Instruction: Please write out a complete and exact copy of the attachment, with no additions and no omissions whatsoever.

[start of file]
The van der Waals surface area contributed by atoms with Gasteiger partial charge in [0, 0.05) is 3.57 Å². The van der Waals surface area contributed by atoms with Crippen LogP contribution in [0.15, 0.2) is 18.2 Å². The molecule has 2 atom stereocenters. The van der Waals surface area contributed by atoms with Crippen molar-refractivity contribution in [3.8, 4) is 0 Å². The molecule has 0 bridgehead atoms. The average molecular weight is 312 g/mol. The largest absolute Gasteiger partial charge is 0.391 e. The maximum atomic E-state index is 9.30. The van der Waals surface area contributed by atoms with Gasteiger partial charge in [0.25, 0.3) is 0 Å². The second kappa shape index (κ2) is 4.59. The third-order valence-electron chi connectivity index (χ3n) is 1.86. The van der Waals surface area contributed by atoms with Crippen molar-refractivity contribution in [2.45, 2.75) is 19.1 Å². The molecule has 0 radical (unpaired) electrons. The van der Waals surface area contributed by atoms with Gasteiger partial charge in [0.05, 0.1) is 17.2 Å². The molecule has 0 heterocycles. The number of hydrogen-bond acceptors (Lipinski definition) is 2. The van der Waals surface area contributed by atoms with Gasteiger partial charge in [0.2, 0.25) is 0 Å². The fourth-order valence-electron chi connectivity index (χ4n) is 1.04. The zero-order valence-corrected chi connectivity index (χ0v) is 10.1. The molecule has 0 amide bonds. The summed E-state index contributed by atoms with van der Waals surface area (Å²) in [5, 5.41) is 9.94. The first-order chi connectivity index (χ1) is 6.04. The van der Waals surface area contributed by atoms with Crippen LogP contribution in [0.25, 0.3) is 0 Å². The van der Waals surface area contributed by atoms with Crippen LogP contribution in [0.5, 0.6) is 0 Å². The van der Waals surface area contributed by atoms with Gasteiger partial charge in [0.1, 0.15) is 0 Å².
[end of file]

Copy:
The van der Waals surface area contributed by atoms with Gasteiger partial charge in [0, 0.05) is 3.57 Å². The van der Waals surface area contributed by atoms with Crippen LogP contribution in [0.15, 0.2) is 18.2 Å². The molecule has 2 atom stereocenters. The van der Waals surface area contributed by atoms with Crippen molar-refractivity contribution in [3.8, 4) is 0 Å². The molecule has 0 bridgehead atoms. The average molecular weight is 312 g/mol. The largest absolute Gasteiger partial charge is 0.391 e. The maximum atomic E-state index is 9.30. The van der Waals surface area contributed by atoms with Gasteiger partial charge in [0.25, 0.3) is 0 Å². The second kappa shape index (κ2) is 4.59. The third-order valence-electron chi connectivity index (χ3n) is 1.86. The van der Waals surface area contributed by atoms with Crippen molar-refractivity contribution in [2.45, 2.75) is 19.1 Å². The molecule has 0 radical (unpaired) electrons. The van der Waals surface area contributed by atoms with Gasteiger partial charge in [0.05, 0.1) is 17.2 Å². The molecule has 0 heterocycles. The number of hydrogen-bond acceptors (Lipinski definition) is 2. The van der Waals surface area contributed by atoms with Gasteiger partial charge in [0.2, 0.25) is 0 Å². The fourth-order valence-electron chi connectivity index (χ4n) is 1.04. The zero-order valence-corrected chi connectivity index (χ0v) is 10.1. The molecule has 0 amide bonds. The summed E-state index contributed by atoms with van der Waals surface area (Å²) in [5, 5.41) is 9.94. The first-order chi connectivity index (χ1) is 6.04. The van der Waals surface area contributed by atoms with Crippen LogP contribution in [0.25, 0.3) is 0 Å². The van der Waals surface area contributed by atoms with Crippen LogP contribution in [0.5, 0.6) is 0 Å². The van der Waals surface area contributed by atoms with Gasteiger partial charge in [0.1, 0.15) is 0 Å².